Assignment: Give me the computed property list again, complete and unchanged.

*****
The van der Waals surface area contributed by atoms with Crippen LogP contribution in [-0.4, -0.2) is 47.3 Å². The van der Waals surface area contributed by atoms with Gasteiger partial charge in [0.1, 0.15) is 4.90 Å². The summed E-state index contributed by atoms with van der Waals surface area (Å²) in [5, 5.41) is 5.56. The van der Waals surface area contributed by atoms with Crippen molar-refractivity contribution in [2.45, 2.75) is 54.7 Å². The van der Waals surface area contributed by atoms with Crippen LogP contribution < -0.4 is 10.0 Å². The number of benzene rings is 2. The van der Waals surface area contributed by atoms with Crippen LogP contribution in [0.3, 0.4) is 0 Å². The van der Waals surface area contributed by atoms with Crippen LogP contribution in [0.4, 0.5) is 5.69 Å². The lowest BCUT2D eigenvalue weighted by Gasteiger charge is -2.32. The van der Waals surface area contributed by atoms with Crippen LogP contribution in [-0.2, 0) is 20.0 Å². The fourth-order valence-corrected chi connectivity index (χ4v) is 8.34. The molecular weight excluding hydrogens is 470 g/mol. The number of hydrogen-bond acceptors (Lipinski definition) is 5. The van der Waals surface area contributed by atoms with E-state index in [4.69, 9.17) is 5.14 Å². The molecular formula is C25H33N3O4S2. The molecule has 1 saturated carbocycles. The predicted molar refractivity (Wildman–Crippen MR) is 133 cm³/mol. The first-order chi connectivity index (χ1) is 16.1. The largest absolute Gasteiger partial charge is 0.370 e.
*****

The van der Waals surface area contributed by atoms with Crippen LogP contribution in [-0.4, -0.2) is 47.3 Å². The van der Waals surface area contributed by atoms with Gasteiger partial charge in [0.1, 0.15) is 4.90 Å². The summed E-state index contributed by atoms with van der Waals surface area (Å²) in [5, 5.41) is 5.56. The van der Waals surface area contributed by atoms with Crippen molar-refractivity contribution in [2.45, 2.75) is 54.7 Å². The van der Waals surface area contributed by atoms with Crippen LogP contribution < -0.4 is 10.0 Å². The number of benzene rings is 2. The van der Waals surface area contributed by atoms with Crippen LogP contribution in [0.3, 0.4) is 0 Å². The van der Waals surface area contributed by atoms with Crippen LogP contribution in [0.4, 0.5) is 5.69 Å². The lowest BCUT2D eigenvalue weighted by Gasteiger charge is -2.32. The van der Waals surface area contributed by atoms with Crippen LogP contribution in [-0.2, 0) is 20.0 Å². The fourth-order valence-corrected chi connectivity index (χ4v) is 8.34. The molecular weight excluding hydrogens is 470 g/mol. The number of hydrogen-bond acceptors (Lipinski definition) is 5. The van der Waals surface area contributed by atoms with E-state index in [4.69, 9.17) is 5.14 Å². The molecular formula is C25H33N3O4S2. The molecule has 1 saturated carbocycles. The predicted molar refractivity (Wildman–Crippen MR) is 133 cm³/mol. The first-order chi connectivity index (χ1) is 16.1. The largest absolute Gasteiger partial charge is 0.370 e.